Michael Winterbottom’s story charts the tale of four children separated from their father, and a wife separated from her husband. The father Ian – played by John Simm – is in prison. The mother Karen – Shirley Henderson – has to bring up a family of four children by herself.
Filmed over a period of five years, Everyday uses the repetitions and rhythms of everyday life to explore how a family can survive a prolonged period apart.
Winterbottom says of his film, “A lot of films deal with stories that take place over a long period of time: I’ve just done a film now with Steve Coogan about Paul Raymond which goes from 1958 to 1992. But you tend to do it with very conventional techniques. You’re still making it over a period of seven or eight weeks, you’re still packing it in, so it’s all done with wigs and make-up. So with children especially you end up having different children playing the same role. It’s very unsatisfactory. This is a film about how the relationship between children and their dad can survive a long separation, how that effects the relationship with their mum, and the relationship between the mum and the dad. And rather than do it in six weeks and try and fake it all, we did it over the same length of time that the story is supposed to take place.”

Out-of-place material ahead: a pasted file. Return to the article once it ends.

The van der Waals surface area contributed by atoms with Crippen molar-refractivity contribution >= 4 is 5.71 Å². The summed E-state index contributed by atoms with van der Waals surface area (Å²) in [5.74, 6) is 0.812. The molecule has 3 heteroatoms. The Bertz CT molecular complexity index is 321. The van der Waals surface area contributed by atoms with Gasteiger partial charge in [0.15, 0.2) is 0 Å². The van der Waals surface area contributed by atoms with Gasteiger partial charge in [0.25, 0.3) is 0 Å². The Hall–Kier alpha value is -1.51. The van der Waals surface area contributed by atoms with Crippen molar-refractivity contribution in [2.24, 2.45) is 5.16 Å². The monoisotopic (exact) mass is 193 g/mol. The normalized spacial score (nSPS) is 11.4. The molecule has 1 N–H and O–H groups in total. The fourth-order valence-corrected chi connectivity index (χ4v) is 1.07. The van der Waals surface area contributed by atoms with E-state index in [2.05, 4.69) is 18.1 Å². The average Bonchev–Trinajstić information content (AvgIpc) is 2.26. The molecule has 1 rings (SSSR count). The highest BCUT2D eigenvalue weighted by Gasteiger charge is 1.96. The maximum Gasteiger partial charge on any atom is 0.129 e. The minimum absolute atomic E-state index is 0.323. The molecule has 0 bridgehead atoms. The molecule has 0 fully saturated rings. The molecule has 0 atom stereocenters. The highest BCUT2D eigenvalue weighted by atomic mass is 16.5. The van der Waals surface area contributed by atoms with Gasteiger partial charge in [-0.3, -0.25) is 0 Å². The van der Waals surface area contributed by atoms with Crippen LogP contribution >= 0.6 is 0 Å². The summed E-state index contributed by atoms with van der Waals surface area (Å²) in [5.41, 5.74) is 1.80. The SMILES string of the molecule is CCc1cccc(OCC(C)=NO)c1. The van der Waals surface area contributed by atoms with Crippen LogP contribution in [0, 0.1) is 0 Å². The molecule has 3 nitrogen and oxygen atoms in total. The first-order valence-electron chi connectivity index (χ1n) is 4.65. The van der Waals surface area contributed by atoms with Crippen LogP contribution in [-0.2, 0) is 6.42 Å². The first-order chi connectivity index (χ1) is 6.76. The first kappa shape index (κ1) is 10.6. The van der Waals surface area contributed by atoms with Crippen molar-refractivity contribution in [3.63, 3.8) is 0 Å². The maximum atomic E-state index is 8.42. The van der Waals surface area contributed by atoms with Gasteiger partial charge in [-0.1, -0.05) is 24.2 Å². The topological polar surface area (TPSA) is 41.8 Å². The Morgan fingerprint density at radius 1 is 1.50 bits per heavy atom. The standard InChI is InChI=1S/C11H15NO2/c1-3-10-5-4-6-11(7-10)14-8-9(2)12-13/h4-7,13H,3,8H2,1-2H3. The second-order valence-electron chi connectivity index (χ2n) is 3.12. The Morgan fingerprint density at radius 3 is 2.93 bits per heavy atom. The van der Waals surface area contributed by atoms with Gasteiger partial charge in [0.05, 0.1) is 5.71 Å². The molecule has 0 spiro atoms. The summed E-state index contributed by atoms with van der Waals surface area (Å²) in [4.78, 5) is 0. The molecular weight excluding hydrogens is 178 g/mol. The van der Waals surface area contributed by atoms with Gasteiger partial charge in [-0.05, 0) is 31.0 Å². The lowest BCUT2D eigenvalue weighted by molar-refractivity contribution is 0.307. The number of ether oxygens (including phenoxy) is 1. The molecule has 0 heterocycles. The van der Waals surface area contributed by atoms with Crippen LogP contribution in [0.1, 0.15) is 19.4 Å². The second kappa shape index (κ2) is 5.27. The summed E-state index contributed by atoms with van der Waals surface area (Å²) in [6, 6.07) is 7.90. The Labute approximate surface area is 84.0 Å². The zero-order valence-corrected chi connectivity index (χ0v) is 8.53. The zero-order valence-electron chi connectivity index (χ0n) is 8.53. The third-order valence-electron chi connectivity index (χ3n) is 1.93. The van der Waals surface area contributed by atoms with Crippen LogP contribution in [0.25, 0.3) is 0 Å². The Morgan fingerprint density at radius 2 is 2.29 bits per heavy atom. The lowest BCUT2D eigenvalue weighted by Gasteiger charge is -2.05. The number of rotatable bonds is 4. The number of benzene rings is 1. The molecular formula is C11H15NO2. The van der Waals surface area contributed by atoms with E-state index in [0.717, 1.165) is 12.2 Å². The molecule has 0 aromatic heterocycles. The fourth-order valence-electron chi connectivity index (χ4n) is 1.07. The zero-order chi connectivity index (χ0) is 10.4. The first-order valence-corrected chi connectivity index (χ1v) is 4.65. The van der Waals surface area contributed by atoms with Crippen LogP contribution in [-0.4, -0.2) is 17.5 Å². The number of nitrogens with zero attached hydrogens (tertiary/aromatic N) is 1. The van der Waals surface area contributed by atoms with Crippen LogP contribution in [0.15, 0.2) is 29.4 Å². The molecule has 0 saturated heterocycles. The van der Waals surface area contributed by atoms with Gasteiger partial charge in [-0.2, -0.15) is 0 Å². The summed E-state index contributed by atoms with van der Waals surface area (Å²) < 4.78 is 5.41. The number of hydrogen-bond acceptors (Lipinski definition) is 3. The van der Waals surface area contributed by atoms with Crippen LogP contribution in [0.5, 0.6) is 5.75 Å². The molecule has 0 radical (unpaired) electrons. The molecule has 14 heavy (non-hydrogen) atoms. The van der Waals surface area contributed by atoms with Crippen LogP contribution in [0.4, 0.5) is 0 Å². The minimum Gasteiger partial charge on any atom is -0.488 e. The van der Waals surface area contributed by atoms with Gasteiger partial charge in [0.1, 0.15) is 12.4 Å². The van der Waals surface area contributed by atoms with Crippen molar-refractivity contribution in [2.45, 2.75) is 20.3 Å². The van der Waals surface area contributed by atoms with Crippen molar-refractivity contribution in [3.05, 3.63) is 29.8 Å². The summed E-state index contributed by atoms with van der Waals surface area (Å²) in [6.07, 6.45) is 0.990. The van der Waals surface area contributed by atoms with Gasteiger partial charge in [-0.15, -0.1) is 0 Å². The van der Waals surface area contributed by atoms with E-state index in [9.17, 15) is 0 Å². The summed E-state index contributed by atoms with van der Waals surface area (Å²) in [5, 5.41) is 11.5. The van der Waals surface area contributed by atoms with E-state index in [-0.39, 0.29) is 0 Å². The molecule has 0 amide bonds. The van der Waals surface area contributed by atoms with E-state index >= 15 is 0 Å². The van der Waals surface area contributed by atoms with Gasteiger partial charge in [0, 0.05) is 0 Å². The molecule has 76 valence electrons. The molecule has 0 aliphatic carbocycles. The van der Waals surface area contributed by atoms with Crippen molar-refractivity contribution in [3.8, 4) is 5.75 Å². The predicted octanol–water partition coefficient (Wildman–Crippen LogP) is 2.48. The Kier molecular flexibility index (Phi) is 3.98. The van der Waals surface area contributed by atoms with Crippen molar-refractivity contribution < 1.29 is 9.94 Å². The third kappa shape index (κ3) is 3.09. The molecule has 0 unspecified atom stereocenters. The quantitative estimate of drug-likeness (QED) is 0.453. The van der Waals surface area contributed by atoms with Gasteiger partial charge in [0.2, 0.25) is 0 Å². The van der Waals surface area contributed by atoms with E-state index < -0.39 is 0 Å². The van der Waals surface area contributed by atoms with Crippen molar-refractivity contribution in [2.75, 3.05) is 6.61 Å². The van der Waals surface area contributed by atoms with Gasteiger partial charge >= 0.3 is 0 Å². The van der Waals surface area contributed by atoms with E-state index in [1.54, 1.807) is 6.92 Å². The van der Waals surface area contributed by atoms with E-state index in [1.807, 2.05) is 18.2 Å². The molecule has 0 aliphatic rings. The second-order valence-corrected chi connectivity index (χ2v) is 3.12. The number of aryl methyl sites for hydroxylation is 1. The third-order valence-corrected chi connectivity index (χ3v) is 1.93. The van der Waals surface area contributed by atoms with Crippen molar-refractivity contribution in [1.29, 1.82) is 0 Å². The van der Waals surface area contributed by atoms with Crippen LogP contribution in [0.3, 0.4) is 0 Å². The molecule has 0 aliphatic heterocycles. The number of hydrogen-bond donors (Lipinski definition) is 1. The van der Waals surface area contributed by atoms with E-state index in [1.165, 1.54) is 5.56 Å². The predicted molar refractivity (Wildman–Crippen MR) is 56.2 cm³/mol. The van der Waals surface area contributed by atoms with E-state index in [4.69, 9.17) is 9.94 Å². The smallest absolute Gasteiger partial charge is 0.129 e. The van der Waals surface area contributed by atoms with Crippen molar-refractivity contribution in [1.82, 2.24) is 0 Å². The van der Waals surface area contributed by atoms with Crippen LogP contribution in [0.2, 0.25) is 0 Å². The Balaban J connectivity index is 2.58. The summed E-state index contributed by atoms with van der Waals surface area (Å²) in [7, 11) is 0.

The story unfolds in a series of visits, first the family visiting the father in prison, later the father visiting the family at home. With each visit the distance between the children and their father becomes harder to bridge.
By avoiding the normal cinematic conventions of time passing, Everyday focuses on the small subtle changes as people grow up and grow old whilst being apart. It is a story of survival and love, a celebration of the small pleasures of everyday life.
“It’s a unique project, as far as my career goes,” says John Simm, adding, “It was filmed in real time over five years. I play Ian, who’s in prison for an unspecified crime. It’s nothing violent or particularly horrible, but he’s been involved in something he shouldn’t have. And it’s all to do with the prison visits, really. It’s Shirley’s film, I think. Shirley carries the whole thing wonderfully. It was a very strange film to do, but brilliant. My character was away from his kids the whole time, apart from prison visits, and was on the end of the phone.”
Everyday will air on Channel 4 in November